The school year is now in full swing and it won’t be long before mothers everywhere start hearing their daughters’ tales of friendship woes. There is the familiar friendship triangle, lunchroom seating scandal, clique conflict, party invitation problem, and sleepover situations to name just a few.
Why do girls seem to have so much drama in their lives and why should parents take it seriously? As adults with more important things on our minds, like keeping the family fed and food on the table, it is easy to trivialize the challenges that face girls today. The girls I am referring to are 5 to 12 year olds.
Fact: Girls are social and emotional beings whose happiness hinges on being liked by her peers.
Fact: The friendships she forms now are creating the foundation for her friendship choices in the future.
Fact: Girls who are not taught how to handle friendship conflict have an increased likelihood of having low self-esteem and confidence.
Here are a few quick tips taken from Smart Cookies’ upcoming mother-daughter workshop Friends, Frenemies, and Fitting in, being held September 28 in Round Rock, Texas.
1) Be Your Own Hero. If your daughter is shy, soft spoken, or fearful, it is imperative that you teach her to find, and use, her voice. The sooner she learns that she is her own hero the better.
2) Teach peaceful conflict resolution. “Talk to the Hand” might be a sassy, snappy come back, but is it really helpful to the situation or does it add fuel to the fire? Show her how to be solution-oriented.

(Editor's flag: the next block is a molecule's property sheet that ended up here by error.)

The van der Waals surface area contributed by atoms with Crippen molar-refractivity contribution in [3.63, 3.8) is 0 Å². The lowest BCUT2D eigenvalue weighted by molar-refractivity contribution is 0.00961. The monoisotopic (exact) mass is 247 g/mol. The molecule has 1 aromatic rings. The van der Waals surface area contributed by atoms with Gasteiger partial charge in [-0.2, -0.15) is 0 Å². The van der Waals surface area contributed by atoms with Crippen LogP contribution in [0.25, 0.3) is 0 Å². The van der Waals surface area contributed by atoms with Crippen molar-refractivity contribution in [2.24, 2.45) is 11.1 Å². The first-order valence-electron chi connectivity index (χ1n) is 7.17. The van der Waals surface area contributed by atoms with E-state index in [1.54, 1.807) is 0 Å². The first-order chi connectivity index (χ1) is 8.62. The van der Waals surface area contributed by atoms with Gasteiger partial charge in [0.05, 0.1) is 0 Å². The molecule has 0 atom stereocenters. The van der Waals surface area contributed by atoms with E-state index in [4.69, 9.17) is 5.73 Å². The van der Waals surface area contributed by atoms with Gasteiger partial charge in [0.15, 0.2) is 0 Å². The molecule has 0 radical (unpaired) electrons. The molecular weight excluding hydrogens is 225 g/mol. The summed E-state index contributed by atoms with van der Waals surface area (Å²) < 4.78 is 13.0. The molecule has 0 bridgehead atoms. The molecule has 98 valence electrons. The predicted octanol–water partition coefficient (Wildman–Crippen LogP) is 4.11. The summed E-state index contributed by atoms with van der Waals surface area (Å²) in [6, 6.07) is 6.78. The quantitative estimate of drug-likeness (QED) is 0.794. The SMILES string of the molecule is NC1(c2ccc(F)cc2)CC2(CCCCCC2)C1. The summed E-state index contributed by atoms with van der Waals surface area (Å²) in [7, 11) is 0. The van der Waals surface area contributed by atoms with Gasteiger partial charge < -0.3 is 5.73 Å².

3) Spend 20 -30 minutes reviewing difficult situations that have come up in the past and discuss their outcomes. Did her approach work or not? Are the girls still friends or did they go their separate ways? Was that for the best or could it have been avoided?
4) Role play potential future sticky situations. See paragraph one for ideas though she may already have potential drama looming on the horizon. Have her practice her new skills using a variety of scenarios.
5) Share your own stories. You had friendship drama when you were her age too. Share what you learned from the experience and the wisdom you wish to pass on to her. She will come to see you as someone who does know what she is talking about.
Candace Avila is a social emotional educator, mother, and founder of Smart Cookies.